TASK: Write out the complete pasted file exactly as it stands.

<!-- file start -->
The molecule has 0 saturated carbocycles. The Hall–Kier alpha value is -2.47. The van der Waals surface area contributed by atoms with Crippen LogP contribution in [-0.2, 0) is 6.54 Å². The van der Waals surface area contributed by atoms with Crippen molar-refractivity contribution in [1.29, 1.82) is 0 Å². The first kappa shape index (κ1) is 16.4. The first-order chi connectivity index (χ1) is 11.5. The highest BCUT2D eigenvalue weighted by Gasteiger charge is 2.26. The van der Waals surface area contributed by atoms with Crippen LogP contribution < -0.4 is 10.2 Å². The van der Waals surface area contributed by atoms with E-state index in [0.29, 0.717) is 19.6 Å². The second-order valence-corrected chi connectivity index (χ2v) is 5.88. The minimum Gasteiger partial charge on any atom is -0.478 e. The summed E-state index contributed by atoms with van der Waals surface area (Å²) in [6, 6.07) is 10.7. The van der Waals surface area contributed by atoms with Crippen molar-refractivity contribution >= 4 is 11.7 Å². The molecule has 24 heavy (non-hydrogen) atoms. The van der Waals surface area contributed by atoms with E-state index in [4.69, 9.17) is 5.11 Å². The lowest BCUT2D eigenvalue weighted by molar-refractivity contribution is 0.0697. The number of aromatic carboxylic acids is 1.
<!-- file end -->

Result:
The molecule has 0 saturated carbocycles. The Hall–Kier alpha value is -2.47. The van der Waals surface area contributed by atoms with Crippen LogP contribution in [-0.2, 0) is 6.54 Å². The van der Waals surface area contributed by atoms with Crippen molar-refractivity contribution in [1.29, 1.82) is 0 Å². The first kappa shape index (κ1) is 16.4. The first-order chi connectivity index (χ1) is 11.5. The highest BCUT2D eigenvalue weighted by Gasteiger charge is 2.26. The van der Waals surface area contributed by atoms with Crippen LogP contribution < -0.4 is 10.2 Å². The van der Waals surface area contributed by atoms with E-state index in [0.29, 0.717) is 19.6 Å². The second-order valence-corrected chi connectivity index (χ2v) is 5.88. The minimum Gasteiger partial charge on any atom is -0.478 e. The summed E-state index contributed by atoms with van der Waals surface area (Å²) in [6, 6.07) is 10.7. The van der Waals surface area contributed by atoms with Crippen molar-refractivity contribution >= 4 is 11.7 Å². The molecule has 24 heavy (non-hydrogen) atoms. The van der Waals surface area contributed by atoms with E-state index in [4.69, 9.17) is 5.11 Å². The lowest BCUT2D eigenvalue weighted by molar-refractivity contribution is 0.0697. The number of aromatic carboxylic acids is 1.